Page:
From when we are babies we learn the importance of colour and how it helps us process the things we see in our everyday life. Take traffic lights, for example, the red, amber and green all control our lives for a few minutes a day, so colour plays a big part in our lives. Apart from just standing out from the crowd, brands also use colour to express themselves and add meaning to what would otherwise be dull and boring.
“Why should you use colour in a logo?”
Colour in a logo is important, it helps establish a certain identity and expresses moods which the consumer can relate to. For example, the uses of red can imply attention, stimulating and passion. This is why brands such as Netflix use Red to grab the users attention and keep them engaged. Another example is Blue, which people associate with trustworthiness, security and responsibility. It’s no mistake why most police forces around the world use Blue as one of their main colours and also use blue and white tape to cordon off areas in a time of danger. This is so pedestrians know that the area is a secure and trustworthy authority is on hand.
Take the iconic Red Bull logo, does it have the same impact when it’s not coloured red and yellow? The red and yellow provides a sense of passion, emotion, aggression and intensity. The designers of the logo didn’t just choose the colours because that’s their favourite, they chose them because they have a purpose in their role in engaging the consumer.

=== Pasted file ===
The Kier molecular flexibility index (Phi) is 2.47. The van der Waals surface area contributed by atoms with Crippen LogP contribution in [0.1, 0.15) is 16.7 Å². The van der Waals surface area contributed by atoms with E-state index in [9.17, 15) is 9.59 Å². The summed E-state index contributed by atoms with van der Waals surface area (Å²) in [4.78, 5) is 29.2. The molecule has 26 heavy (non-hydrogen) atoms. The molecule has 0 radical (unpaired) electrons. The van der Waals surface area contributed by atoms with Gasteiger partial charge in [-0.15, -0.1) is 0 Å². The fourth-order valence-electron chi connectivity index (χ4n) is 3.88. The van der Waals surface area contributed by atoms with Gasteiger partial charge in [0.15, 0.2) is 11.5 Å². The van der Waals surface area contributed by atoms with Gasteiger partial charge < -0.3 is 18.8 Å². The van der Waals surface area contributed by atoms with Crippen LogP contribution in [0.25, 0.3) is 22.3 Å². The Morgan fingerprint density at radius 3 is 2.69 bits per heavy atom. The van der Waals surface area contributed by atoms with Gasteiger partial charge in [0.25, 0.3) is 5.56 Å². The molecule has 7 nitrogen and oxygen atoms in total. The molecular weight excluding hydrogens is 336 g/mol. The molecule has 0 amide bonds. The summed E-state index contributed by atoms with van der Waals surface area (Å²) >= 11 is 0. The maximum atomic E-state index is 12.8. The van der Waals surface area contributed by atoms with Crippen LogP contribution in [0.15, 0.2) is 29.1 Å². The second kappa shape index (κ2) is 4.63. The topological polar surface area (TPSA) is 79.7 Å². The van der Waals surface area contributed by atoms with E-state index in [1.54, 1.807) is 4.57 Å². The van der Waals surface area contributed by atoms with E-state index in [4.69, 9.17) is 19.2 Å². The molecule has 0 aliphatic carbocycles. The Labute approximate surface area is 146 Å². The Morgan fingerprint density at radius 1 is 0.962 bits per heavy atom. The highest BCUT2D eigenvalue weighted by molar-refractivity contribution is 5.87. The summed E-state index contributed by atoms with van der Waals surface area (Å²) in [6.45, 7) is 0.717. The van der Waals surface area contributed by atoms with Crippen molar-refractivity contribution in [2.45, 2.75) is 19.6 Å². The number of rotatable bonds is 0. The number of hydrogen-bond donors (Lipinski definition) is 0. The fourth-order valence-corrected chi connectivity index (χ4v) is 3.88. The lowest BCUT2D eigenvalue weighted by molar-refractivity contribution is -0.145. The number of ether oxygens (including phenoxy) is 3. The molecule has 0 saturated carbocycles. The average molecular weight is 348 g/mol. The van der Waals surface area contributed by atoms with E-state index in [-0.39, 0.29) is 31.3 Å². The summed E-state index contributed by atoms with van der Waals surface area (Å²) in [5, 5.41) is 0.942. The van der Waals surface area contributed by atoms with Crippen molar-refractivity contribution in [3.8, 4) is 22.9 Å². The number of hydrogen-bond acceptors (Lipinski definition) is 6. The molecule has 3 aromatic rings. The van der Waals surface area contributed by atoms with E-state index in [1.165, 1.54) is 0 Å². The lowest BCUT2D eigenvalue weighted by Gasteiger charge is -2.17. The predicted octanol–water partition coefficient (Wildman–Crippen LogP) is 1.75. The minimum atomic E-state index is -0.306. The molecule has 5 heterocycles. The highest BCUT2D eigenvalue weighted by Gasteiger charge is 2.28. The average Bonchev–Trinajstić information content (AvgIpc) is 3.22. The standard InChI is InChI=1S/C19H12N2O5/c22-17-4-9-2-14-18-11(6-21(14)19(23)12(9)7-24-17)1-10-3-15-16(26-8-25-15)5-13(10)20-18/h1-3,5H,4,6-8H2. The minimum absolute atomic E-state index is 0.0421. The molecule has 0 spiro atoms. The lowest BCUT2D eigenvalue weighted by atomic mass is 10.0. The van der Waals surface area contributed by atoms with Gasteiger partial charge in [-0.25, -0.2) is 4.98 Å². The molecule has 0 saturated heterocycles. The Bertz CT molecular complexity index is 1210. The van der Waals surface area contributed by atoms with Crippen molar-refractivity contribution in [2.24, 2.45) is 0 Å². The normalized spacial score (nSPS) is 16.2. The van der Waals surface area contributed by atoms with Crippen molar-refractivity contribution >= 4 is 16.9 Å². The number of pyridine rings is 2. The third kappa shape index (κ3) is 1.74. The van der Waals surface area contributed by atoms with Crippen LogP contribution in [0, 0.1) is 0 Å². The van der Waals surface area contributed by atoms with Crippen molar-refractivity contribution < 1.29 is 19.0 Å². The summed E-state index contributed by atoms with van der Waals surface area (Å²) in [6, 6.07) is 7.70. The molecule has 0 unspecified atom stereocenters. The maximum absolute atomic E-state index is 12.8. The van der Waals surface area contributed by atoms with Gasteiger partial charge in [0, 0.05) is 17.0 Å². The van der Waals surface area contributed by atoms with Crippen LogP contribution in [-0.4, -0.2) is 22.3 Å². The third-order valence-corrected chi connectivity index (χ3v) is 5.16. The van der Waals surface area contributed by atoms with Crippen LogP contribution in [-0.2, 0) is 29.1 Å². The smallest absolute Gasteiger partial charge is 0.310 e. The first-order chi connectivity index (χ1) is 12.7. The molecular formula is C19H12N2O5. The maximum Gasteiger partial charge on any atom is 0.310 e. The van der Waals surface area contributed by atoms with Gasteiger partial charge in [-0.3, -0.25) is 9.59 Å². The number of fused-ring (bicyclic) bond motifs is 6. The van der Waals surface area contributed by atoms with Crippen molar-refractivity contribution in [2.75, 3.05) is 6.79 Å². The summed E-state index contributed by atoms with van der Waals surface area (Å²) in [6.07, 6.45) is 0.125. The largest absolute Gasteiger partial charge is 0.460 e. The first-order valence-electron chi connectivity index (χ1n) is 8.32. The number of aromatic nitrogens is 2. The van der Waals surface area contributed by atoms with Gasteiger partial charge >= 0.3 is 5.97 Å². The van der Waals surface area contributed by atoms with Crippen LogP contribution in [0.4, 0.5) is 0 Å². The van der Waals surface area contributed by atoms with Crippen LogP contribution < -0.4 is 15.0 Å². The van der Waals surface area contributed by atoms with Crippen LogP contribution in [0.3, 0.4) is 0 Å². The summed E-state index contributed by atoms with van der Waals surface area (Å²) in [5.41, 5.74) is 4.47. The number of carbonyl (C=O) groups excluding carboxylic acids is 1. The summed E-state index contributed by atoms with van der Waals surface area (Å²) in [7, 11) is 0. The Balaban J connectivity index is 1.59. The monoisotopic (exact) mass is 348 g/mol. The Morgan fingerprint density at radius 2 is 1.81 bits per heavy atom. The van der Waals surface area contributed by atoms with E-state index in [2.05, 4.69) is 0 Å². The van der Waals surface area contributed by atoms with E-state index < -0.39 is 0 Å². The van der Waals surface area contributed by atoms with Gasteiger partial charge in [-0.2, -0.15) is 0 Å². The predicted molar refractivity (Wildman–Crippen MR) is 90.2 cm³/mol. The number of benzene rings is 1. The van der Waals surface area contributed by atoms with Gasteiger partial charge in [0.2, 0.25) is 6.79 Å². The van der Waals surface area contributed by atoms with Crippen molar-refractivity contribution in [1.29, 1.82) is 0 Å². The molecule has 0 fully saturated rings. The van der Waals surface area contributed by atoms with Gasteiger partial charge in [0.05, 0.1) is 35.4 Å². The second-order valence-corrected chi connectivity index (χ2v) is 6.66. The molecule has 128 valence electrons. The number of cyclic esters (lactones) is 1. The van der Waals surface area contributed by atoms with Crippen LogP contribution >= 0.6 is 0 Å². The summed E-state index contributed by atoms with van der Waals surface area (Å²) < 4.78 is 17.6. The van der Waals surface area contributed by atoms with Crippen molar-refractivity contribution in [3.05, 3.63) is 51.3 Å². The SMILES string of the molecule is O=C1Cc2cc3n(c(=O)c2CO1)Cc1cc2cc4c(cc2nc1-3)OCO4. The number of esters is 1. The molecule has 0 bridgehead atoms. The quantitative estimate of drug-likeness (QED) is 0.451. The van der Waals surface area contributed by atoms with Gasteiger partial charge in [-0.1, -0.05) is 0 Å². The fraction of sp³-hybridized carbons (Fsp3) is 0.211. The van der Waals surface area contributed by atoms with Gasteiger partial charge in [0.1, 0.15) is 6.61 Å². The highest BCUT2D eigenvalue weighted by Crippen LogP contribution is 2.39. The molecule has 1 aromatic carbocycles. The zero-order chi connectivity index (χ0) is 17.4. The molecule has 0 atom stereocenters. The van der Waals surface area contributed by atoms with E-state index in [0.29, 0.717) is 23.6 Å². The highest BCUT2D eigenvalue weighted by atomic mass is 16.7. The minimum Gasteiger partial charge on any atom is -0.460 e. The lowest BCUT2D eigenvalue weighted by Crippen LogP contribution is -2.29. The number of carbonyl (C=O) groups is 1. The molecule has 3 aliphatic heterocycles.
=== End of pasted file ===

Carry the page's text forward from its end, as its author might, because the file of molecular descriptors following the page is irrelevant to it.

Do you want your Mcdonald’s logo to look secure and trustworthy? No. That’s why the geniuses at Mcdonalds used Yellow to help evoke freshness, warmth and energy. (We’re not sure how much of that is actually true.) Do you see how a simple design like the Mcdonalds arches, which we see regularly are tailored to induce our mood before we enter a Mcdonalds?
The use of colour can have a big psychological impact on the brain, playing a part in the impulse decisions we make each day. A certain colour can be the reason we change our minds at the moment of reaching for a drink. We become so immune to the impulse decision that we forget the influence these colours have in our lives. But somewhere the designer of that bottle or can is sitting down, stroking a cat and doing his evil laugh on repeat. (We hope not.) Last but not least we have…
Does the logo on the right make you want to crack open a cold one? The brown with it’s earthy and simple tone and the natural, peaceful and healthy green. (If it does, we honestly have no words.) The Fanta logo screams energy, creativity and fun, which the colour orange is widely associated with. When creating a logo or colour scheme, it can be useful to match the brand to certain personalities and attach colours to them accordingly. So if we wanted a fun and energetic brand we might use Orange as the primary colour.
To sum up, colour in design and logos is probably the most important decision and should represent the brands values, beliefs and what you want your client/consumer to first think of when they see your brand. The first thing a customer sees is the logo and the colours on it. So be sure to grab their attention and send the right message to them straight away.
To see how iirth can help with your branding needs, contact us today.